Don’t Let Panic Lose You Money

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Photo by Usman Yousaf on Unsplash

Last week, I told my premium subscribers to get out of a stock that had been panic-sold two months earlier. By understanding exactly what was going on, we avoided the panic-triggered losses and sold at a price 130% above the selloff low.

So, let’s talk about how not to be an emotion-driven, lose-your-money, panic-selling investor…

In early March, REIT Cedar Realty Trust (CDR) agreed to sell itself to Wheeler Real Estate Investment Trust (WHLR) for $29 per common share. However, the sale did not include the redemption of the two outstanding CDR preferred stock issues, CDR.Pr.B and CDR.Pr.C.

Investors holding the CDR preferred shares panicked and dumped their shares. CDR.Pr.B was one of my recommended investments, and we saw the share price quickly drop from $25 to $10 per share.

The reason for the selloff was that investors knew Wheeler had not paid a preferred stock dividend in years. Because of this, they assumed the CDR preferred dividends would also be suspended.

I knew it was unlikely that the deal would work if Wheeler were just going to dump the CDR preferred stock shareholders. I told my subscribers to hold their positions until I could dig up more details.

After reading through the SEC filings, I understood that Cedar Realty would become a subsidiary of Wheeler. For Wheeler to receive profits from the Cedar Realty assets, CDR’ preferred shares would have to continue to be paid.

The CDR.PrB share price went into a gradual recovery. On April 19, the company announced the subsequent preferred stock dividends, to be paid on May 20. By the first week in May, the share price was up into the low $20s, over 100% higher than the bottom during the panic selling.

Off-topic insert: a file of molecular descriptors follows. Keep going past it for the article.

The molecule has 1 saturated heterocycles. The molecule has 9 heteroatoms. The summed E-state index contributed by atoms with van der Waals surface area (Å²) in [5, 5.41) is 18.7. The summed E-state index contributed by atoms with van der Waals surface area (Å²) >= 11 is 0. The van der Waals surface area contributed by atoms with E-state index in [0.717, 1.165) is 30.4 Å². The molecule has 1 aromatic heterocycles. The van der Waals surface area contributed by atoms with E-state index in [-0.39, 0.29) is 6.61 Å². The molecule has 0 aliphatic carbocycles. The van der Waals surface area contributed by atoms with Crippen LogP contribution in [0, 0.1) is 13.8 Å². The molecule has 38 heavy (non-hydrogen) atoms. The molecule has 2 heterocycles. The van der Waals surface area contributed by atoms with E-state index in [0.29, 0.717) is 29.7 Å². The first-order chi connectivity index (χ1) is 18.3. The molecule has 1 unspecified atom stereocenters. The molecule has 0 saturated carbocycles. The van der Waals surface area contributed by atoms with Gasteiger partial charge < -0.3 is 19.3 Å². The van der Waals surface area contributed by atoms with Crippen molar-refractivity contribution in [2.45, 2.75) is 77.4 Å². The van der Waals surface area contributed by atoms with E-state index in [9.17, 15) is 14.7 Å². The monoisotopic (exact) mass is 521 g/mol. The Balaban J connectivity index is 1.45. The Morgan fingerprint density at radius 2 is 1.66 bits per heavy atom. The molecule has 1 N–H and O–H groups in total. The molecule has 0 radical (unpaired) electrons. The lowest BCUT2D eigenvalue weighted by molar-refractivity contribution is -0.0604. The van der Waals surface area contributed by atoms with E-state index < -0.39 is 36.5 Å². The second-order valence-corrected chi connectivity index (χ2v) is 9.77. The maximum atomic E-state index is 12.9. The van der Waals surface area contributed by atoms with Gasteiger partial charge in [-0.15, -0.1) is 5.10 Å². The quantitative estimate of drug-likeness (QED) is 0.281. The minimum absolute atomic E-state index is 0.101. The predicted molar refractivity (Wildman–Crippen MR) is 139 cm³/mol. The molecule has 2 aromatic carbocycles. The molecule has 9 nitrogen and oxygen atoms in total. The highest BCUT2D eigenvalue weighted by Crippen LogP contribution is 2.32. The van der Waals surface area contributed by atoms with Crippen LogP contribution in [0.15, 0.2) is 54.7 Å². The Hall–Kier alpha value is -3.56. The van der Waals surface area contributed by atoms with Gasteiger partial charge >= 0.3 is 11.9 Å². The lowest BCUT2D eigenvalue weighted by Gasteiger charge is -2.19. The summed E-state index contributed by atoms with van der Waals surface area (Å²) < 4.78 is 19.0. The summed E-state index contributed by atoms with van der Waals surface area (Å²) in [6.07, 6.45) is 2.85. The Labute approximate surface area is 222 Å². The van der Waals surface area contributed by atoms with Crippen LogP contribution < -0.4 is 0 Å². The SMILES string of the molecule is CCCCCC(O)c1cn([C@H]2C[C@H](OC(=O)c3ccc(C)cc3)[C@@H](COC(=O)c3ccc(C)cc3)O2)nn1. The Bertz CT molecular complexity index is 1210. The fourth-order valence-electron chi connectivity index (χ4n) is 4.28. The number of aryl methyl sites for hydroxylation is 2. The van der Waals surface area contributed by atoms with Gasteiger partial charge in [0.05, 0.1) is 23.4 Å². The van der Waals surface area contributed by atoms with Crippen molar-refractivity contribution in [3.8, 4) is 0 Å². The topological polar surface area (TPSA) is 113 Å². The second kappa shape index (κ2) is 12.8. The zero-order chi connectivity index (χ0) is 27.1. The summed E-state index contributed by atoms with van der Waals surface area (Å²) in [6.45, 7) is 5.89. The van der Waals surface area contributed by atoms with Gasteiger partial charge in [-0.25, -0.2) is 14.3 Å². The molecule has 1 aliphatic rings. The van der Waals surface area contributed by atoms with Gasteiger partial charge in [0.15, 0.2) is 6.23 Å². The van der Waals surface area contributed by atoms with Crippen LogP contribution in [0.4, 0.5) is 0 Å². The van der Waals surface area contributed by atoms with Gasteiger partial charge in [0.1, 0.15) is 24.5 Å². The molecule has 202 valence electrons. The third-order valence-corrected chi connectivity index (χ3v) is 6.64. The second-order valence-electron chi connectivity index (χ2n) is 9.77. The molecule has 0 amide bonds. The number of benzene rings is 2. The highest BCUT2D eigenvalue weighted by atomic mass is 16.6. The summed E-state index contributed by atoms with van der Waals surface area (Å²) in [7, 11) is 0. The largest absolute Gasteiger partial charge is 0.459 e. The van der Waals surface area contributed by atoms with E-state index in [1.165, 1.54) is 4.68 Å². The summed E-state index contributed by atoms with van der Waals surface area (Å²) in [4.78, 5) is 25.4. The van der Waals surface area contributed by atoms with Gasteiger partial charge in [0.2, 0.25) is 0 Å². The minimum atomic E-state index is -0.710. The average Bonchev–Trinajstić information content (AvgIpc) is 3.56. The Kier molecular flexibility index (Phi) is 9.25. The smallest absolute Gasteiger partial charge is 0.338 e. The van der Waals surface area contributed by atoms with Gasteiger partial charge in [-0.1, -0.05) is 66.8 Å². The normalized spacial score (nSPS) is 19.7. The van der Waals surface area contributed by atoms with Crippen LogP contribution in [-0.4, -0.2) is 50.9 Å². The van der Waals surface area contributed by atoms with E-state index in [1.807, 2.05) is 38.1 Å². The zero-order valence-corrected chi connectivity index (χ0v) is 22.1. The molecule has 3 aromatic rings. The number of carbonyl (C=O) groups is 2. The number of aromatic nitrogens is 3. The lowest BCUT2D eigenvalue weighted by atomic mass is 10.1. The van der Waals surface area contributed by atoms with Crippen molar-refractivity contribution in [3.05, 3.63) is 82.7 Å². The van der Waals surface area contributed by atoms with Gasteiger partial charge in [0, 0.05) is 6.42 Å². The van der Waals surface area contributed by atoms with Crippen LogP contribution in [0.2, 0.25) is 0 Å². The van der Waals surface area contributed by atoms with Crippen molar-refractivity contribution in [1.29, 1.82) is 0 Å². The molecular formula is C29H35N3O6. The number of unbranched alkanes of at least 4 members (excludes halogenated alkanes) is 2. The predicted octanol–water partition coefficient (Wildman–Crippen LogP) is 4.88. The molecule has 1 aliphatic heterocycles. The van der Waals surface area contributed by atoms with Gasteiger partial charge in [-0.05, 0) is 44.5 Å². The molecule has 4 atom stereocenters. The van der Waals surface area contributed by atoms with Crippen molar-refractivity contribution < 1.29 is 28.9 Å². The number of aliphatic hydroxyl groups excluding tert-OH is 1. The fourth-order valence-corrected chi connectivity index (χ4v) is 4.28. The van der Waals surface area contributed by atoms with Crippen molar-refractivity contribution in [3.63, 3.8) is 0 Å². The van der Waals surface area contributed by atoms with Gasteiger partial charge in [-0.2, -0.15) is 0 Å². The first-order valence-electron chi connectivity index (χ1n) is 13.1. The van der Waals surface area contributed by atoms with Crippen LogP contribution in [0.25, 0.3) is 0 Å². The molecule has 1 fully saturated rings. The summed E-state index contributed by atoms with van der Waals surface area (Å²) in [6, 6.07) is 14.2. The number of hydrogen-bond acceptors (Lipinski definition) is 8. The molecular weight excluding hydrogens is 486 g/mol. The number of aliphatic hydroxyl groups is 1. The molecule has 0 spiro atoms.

Here are some lessons about what to do if one of your stocks goes through this type of stock selloff and recovery:

  • Don’t be part of the panic selling. You are certain to take a big loss that may not be necessary.
  • Because of the panic selling, the initial selloff will almost always be overdone. Waiting for a bounce will likely get you a better exit price if you determine you need to get out of a stock.
  • Don’t base your decision on news headlines or what online pundits say about the stock. Go to the source and make your own decision based on the real information.
  • Panic selloffs can often be opportunities for future profits. Uninformed investors hate uncertainty (which is ironic if you think about it), and their bad decisions can set you up for some excellent profits.

Disclaimer: The information contained in this article is neither an offer nor a recommendation to buy or sell any security, options on equities, or cryptocurrency. Investors Alley Corp. and its ...

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